Ryan Hall had a blog post recently about things he knows about running now that he didn't understand a decade ago. One of those (#4) is that if you want to succeed more you need to put yourself out on a limb and fail more. It's a really interesting to articulate that. People do not like to fail. Yet it is our failures that we learn from.
I took apart my motorcycle down to the carburetor and everything looked like it worked well, yet when I put it back together it leaked again. Fortunately there is a fuel line I can easily switch off. So it looks like I will be remembering to switch off the fuel line every time I park just in case the carburetor decides to leak.
The problem has not been solved, but I know quite a bit more about how my motorcycle works. In the process I learned how carburetors work and I cleaned out my rusty (the guy who sold it lied) gas tank. Not a simple process. It is all progress.
The same thing happened at work. I was progressing through a project the way I always do, which errors on the conservative side. Then I ran into a problem that required more detail. Doing my analysis the way I have done it in the past shall not acquiesce this time.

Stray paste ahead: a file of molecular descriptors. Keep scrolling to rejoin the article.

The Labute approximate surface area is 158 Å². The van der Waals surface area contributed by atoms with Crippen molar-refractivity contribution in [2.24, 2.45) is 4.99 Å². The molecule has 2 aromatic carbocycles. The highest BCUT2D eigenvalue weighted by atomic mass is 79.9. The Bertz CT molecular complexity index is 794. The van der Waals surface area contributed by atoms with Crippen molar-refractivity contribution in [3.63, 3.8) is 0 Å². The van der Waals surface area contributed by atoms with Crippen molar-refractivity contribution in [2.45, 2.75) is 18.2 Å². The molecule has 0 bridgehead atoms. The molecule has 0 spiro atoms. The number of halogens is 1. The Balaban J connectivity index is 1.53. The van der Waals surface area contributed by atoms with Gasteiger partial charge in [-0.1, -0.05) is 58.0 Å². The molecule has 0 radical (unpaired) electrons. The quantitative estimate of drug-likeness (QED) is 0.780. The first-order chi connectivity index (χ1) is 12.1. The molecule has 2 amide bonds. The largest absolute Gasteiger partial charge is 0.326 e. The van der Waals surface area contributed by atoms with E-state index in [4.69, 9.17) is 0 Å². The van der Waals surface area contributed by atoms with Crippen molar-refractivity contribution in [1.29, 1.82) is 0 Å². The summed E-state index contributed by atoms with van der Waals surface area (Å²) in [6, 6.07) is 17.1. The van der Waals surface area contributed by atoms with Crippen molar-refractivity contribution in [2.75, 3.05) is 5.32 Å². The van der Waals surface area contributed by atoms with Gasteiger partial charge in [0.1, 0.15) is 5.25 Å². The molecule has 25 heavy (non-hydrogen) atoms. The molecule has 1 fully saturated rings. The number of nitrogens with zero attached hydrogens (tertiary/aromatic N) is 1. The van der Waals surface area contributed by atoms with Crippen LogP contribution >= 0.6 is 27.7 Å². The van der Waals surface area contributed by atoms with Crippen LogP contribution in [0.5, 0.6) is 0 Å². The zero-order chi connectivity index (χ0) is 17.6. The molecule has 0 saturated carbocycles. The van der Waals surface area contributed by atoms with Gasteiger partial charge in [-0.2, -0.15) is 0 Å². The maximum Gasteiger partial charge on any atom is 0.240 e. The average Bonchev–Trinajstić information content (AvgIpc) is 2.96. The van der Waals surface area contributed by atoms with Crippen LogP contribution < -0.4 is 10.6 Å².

Hopefully my foot does not really follow along those lines because I do not think that you need to get injured pursuing an endurance sport in order to have success. Most successful athletes will experience significant setbacks, and learn from them, but injury is certainly not a prerequisite to train injury free.
I just restarted a project that has been on hold for just over a year. I will need some help. It will probably fail anyway. This is some good stuff I am working on. Stay tuned. If you want to help send me an email. It will require in the neighborhood of 5-10 hours.
If Edison failed about 3000 times and succeeded only twice in the light bulb endeavor then I can certainly stand to fail more.